In 1919, as Prohibition kept the United States in shackles, Central Oregon was gaining a reputation as “Oregon’s liquor cabinet.” Our wide open spaces and close-knit communities made the job of busting bootleggers a difficult one. Because Oregon had passed a law outlawing alcohol three years prior to the national one, our underground liquor industry was already well established—complete with hidden stills, smuggling routes, and speakeasies.
Over the course of the next century, Prohibition was abolished—and with it the need for bootleggers—and somewhere along the way whiskey fell out of fashion and Central Oregon became known for craft beer. But with conditions remaining ripe—mainly quality water and a willing audience—whiskey is returning to the High Desert and finding its place back in the liquor closet.
“The alcohol industry has a huge presence here,” explains Cascade Alchemy’s Joe Hale. “Bend is making an effort to mold tourism around alcohol.”
Whiskey (or whisky, in Scotland) is a spirit distilled from fermented grain mash—namely wheat, rye, barley, or corn—and aged in wooden barrels. Made around the world, the most recognizable types include Scotch, Irish and American whiskey. In America, bourbon is king, which, by definition, needs to be made from 51 percent corn, stored in oak barrels, and have an alcohol content of no more than 160 proof.
“Too much of anything is bad, but too much good whiskey is barely enough.” —Mark Twain
Brad Irwin is a Bend native who grew up watching Korean War doctors Hawkeye and Pierce distill alcohol on the popular television sitcom MASH. His curiosity for the process—and taste for the spirits—led him to become a moonshiner. His bootlegging days may not have included muscle cars and Appalachian backroads, but they did teach him how to perfect recipes and hone his craft. His early home distilling days came to fruition as he opened Oregon Spirits Distillers (OSD) in 2009.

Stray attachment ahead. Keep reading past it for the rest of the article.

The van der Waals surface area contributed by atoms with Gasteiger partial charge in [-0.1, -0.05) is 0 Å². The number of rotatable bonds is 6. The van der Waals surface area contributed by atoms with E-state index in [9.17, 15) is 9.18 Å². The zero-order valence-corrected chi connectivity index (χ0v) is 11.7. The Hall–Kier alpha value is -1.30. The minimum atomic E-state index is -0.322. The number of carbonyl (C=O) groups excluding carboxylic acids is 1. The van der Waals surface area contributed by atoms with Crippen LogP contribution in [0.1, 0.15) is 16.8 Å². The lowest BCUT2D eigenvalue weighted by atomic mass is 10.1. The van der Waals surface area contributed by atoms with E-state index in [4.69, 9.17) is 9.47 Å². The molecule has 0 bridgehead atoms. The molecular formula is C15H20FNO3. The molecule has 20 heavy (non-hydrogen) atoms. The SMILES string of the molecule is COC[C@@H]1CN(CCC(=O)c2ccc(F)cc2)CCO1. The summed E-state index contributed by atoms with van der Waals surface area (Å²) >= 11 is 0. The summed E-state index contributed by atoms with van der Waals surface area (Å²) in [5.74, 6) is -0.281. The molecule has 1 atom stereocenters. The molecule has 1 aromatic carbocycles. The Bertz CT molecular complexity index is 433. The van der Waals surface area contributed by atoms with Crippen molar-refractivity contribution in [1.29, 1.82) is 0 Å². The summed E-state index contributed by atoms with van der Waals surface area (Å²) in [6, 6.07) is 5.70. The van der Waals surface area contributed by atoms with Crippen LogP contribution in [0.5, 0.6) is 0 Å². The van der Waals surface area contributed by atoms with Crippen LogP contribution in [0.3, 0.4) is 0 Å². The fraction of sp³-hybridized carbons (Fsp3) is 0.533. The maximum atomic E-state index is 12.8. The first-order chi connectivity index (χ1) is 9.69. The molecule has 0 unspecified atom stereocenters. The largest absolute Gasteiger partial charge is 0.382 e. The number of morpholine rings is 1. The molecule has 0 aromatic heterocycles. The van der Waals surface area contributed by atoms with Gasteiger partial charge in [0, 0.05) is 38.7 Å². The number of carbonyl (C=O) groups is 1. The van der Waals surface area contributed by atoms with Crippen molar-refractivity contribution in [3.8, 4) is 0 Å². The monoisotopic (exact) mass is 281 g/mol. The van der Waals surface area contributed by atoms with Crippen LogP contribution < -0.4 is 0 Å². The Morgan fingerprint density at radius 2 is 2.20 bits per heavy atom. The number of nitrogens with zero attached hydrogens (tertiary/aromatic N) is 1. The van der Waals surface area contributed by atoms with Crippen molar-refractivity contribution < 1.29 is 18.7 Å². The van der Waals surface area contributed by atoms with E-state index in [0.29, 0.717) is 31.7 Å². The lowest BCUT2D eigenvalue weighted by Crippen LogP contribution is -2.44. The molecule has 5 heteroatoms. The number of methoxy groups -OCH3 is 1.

Perhaps the biggest challenges of opening a distillery is looking four years ahead. Whiskey, which is OSD’s focus eleven months out of the year, ages in barrels for three and a half years before it’s ready to be sold. OSD produces about 20 barrels a month, and is enjoying approximately 25% yearly growth since it opened. Irwin is proud that his business—and passion—has allowed him to employ 19 workers, up from the four they started with seven years ago.
Last year, Irwin opened the Barrel Thief Lounge at their production facility on NE 1st Street. There, patrons can enjoy a meal alongside a cocktail made from one of their spirits—OSD also makes vodka, gin and absinthe—either inside the spacious bar or outside by one of the three fire pits.
Four distilleries currently call Bend home; Oregon Spirit Distillers, Bendistillery, BackDrop Distillery and Cascade Alchemy. In addition, Cascade Street Distillery opened last year in Sisters. It’s no coincidence distillers are making their home in Central Oregon.
“Being local is important,” explains Irwin. “Oregon is a great agriculture state. Wheat, rye, and barley all grow here. That’s why we are the epicenter of craft beer, then wine, now spirits.”
“Whiskey is liquid sunshine.” —George Bernard Shaw
The Whiskey Drinker Demographic
One important cause of the whiskey resurgence is the change in the whiskey drinker demographic. Gone is the perception of whiskey only being sampled by Washington D.C. elites or southern juke joint revelers. Today’s whiskey drinkers are skewing younger and are split equally between men and women.
Whiskey-drinking Bendites are lucky to enjoy several watering holes catering to them. If you enjoy sipping a historical whiskey cocktail while hearing about its origins, head over to the Barrel Thief for “Whiskey Wednesdays.” If pairing a cigar with your whiskey while listening to some Grateful Dead is more you style, try O’Kanes at McMenamins Old St. Francis. If you crave a large selection and an excellent meal, visit The Stihl Whiskey Bar. And, Bendistillery is returning to downtown Bend with a tasting room later this year.